UK transport secretary Mark Harper has announced a new government plan that backs drivers of passenger cars.
The measures include reviewing guidance on 20mph speed limits in England to prevent their blanket use in areas deemed ‘inappropriate’ and amending guidance on low traffic neighbourhoods (LTNs) to focus on local consent.
As part of an ongoing review into LTNs, the government said it will consider measures for what it described as ‘existing anti-driver policies’ that did not secure local consent.
The plans also aim to stop councils implementing ‘15-minute cities’, by consulting on ways to prevent schemes it believes ‘aggressively restrict’ where people can drive.
A national parking platform pilot that aims to simply parking payments through a single app was also announced, as was the introduction of more lane rental schemes to support councils in tackling potholes.
Under the proposals – where utility companies are required to pay to dig up the busiest roads at peak times – at least half of the extra money raised from the fees will reportedly go directly toward repairing road surfaces.
And, to further clamp down on overrunning street works, the government said it will consult on extending fines for repairs that run into weekends and increasing current levels of fixed penalty notices.
UK transport secretary Mark Harper said: “Too often the private car is vilified when it has been one of the most powerful forces for personal freedom and economic growth.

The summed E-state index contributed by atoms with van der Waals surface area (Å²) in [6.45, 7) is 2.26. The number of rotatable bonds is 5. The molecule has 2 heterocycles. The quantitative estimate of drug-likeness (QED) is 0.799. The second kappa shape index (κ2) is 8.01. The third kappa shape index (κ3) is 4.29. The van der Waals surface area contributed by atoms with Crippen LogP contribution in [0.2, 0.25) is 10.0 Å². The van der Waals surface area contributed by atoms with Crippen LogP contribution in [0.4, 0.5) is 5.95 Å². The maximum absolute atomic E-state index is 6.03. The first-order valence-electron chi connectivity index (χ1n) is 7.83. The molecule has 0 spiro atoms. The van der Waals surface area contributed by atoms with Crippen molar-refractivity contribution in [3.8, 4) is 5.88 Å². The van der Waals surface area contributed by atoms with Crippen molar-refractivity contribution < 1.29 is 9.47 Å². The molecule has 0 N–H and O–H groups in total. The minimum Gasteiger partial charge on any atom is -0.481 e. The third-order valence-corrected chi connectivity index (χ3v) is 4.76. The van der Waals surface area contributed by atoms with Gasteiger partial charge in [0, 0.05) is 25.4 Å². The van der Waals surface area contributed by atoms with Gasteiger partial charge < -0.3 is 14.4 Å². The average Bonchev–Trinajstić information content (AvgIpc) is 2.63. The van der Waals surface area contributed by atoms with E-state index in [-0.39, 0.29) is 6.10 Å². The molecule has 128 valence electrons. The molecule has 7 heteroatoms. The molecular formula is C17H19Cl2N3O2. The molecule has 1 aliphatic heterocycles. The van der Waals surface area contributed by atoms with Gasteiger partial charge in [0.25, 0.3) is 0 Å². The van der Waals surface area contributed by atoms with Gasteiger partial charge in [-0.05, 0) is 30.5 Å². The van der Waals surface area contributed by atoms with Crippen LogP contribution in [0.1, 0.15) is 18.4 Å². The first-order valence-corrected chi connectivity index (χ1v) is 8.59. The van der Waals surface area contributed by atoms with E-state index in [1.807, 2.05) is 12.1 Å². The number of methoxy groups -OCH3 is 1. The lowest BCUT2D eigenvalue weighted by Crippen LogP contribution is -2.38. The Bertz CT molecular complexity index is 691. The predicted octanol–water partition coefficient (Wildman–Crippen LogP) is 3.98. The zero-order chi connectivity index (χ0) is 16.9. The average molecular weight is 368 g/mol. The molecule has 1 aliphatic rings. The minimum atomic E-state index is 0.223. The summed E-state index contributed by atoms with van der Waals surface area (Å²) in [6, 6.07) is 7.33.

“That’s why the government is taking the long-term, necessary decision to back the motorists who keep our country moving.
“We’re introducing a plan to ensure drivers can enjoy smoother journeys, park more easily and no longer face unfair and oppressive traffic enforcement measures.”
According to Harper, the pro-car plan will sit alongside continued investments in public transport and active travel.
What’s more, a call for evidence will be launched on options to restrict the ability of local authorities to generate revenue surpluses from traffic offences and supposedly ‘over-zealous traffic enforcement’, such as yellow-box junctions.
To improve traffic flow, the UK Department for Transport will change guidance on bus lanes to ensure they only operate ‘when necessary’ and a consultation will be launched on motorcycles using bus lanes.
Further measures and the full plan will be published in the coming days.
The measures follow British Prime Minister Rishi Sunak’s recent announcement to delaying the introduction of the end of sales of new petrol and diesel vehicles from 2030 to 2035, and subsequent clarity regarding the government’s ZEV mandate, which sets out the percentage of new zero-emission cars automotive manufacturers will be required to produce each year up to 2030.
Innovations and achievements in traffic management and clean vehicles will be highlighted and celebrated at the second annual CiTTi Awards on 21 November 2023 at the De Vere Grand Connaught Rooms in London. Visit www.cittiawards.co.uk to learn more about this unmissable event for the UK’s transportation sector – and to book your table today!